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Sleep — both its quantity and its quality — is one of the most frequently discussed health topics. How often have you told a friend or relative, “I’m exhausted, I was up half the night”?
Surveys have found that more than one-third of Australian adults are unable to consistently get a good night’s sleep, allopurinol liver transplant with many having trouble falling asleep or staying asleep. And the pandemic seems to have only made things worse, even for those who were previously “good” sleepers.
Stressful situations and worrying can impair sleep.Credit:iStock
Remote work gave many people more hours in the day for personal use, but at the same time turned the workday into a 24/7 endeavour, with emails, texts and Zoom calls occurring at odd and often unpredictable times.
Working parents who lacked child care options or had to help young children with online schoolwork during the day may have resorted to late-night or early-morning hours to get their own work done with minimal interruptions. They essentially became shift workers with erratic sleep schedules. Others lost sleep pondering whether their jobs were worth the stress and how they might reshape their working lives going forward.
Poor sleep takes a toll on mind and body
Persistent fatigue may be the main complaint of sleep-deprived people. But beneath the surface, growing evidence indicates that disrupted or insufficient sleep can have widespread damaging impacts on their physical and mental health. Sleep deprivation increases the risk of developing heart disease, high blood pressure, stroke and Type 2 diabetes. It muddies clear thinking, depletes energy, increases irritability and dampens one’s sex drive.
Even those who sleep soundly but for fewer than the commonly recommended seven or eight hours a night may not be as medically well off with short sleep cycles as they think.
For example, a major study suggests that middle-aged people who are chronically short on shut-eye face an increased risk of developing dementia in their later years. The study, published last spring in the journal Nature Communications, followed nearly 8000 50-year-olds in Britain for about 25 years. Compared with those who averaged seven hours of sleep a night, the study participants who slept six hours or fewer on weeknights were 30 per cent more likely to be diagnosed with dementia nearly three decades later.
There is a sleep sweet spot
Those who sleep significantly more than seven hours a night, however, are not necessarily spared sleep-related health risks. For optimal health, there seems to be a sweet spot of six to eight hours of nightly sleep. A six-year study of more than 1 million adults ages 30 to 102 by researchers at the University of California, San Diego, and the American Cancer Society revealed a U-shaped curve, with the highest mortality rates among those who slept more than eight hours or less than four hours a night.
In a Nurses’ Health Study that followed 71,617 women for a decade, those who slept eight hours a night had the lowest risk of developing heart disease. But in another study that followed 84,794 nurses for up to 24 years, those who slept nine or more hours a night were twice as likely to develop Parkinson’s disease as those who averaged six hours or less.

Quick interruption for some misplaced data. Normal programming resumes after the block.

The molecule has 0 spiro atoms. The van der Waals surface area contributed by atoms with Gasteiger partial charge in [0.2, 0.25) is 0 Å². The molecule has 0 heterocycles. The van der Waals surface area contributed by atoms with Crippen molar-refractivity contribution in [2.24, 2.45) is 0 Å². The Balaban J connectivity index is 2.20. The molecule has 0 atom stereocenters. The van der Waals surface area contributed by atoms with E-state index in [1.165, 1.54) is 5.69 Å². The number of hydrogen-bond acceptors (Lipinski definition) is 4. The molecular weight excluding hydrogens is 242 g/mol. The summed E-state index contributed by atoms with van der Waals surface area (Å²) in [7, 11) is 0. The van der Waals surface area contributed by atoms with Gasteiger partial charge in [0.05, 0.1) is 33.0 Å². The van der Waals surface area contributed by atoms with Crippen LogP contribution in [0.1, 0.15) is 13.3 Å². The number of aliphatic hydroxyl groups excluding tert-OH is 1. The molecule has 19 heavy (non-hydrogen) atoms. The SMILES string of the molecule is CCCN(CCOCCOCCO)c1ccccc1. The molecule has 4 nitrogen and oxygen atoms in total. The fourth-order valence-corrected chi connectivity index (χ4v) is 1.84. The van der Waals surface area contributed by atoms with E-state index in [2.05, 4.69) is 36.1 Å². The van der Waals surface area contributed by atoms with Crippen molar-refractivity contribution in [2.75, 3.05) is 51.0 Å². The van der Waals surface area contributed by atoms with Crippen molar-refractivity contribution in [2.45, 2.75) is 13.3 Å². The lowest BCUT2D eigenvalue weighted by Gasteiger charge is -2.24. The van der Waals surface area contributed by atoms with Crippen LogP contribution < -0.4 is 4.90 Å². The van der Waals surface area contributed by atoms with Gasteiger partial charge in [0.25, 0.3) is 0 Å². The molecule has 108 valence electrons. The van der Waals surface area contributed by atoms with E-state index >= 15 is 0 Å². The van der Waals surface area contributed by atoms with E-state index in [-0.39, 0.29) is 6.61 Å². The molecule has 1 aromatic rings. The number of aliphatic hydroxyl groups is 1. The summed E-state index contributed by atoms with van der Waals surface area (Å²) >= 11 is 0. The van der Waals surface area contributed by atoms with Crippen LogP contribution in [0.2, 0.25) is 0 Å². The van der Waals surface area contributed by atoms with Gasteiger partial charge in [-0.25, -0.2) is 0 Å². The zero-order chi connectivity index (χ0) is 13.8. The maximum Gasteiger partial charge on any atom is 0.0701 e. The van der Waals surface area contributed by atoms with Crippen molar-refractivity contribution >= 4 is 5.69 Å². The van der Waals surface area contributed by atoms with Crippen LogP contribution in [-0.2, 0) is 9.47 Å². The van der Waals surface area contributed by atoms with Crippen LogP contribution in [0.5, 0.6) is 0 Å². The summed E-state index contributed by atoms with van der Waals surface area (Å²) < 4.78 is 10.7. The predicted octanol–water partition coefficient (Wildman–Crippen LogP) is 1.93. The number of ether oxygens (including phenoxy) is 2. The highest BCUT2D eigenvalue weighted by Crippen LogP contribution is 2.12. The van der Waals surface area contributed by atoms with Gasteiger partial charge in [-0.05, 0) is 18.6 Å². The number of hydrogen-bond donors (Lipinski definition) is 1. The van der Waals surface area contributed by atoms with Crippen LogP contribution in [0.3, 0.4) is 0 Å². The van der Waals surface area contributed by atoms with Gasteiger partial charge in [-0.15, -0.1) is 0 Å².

Still, many more people, both lay and professional, worry more about too little sleep than an excess of shut-eye, and with good reason. Sleep-deprived people have more accidents and are more likely to fall asleep at inappropriate times, such as at a play or concert or, most seriously, while driving.
How we sleep may impact how we eat
Although you might expect the opposite, several studies have shown that short sleepers tend to weigh more than those who sleep for longer periods, even though people expend more calories while awake than asleep. A study of 990 working adults in rural Iowa found that the less sleep they got on weeknights, the higher their body mass index tended to be.
A Canadian study of 240 children ages 8 to 17 showed that it was not helpful to try to make up for short weeknights by sleeping longer on the weekend. Fluctuating hours of sleep can impact appetite-regulating hormones in ways that prompt people to eat when they’re not hungry and eat past the point of satiation. The Wisconsin Sleep Cohort Study found that short sleepers had low levels of the appetite-suppressing hormone leptin, and higher levels of the hormone ghrelin, which signals people to eat more.
Furthermore, an attempt to make up for lost sleep on the weekend has been associated with eating in the absence of hunger or in response to fatigue, as well as being unduly tempted by the sight or smell of food. I can attest to a common tendency to eat more — especially snacks of questionable nutritional value — when staying up past what should have been a reasonable bedtime.
Fostering a good night’s sleep
Experts offer a variety of tips for getting a better night’s sleep. Among them:
— Avoid all sources of caffeine in the late afternoon and evening, as well as a big heavy meal close to bedtime.
— Practise good sleep hygiene. Go to bed and get up at about the same time each day.
— Do not use alcohol to help you unwind. Try a warm bath or meditation.
— Reading before bed is great, as long as it’s not on a computer or tablet that emits sleep-inhibiting light.
— If outside light impedes sleep, install light-blocking shades or curtains or use a sleep mask. If noise is a problem, use earplugs or a white-noise machine.
— Consider cognitive behavioural therapy, which challenges underlying thoughts or behaviours that may be keeping you up at night.
This article originally appeared in The New York Times.
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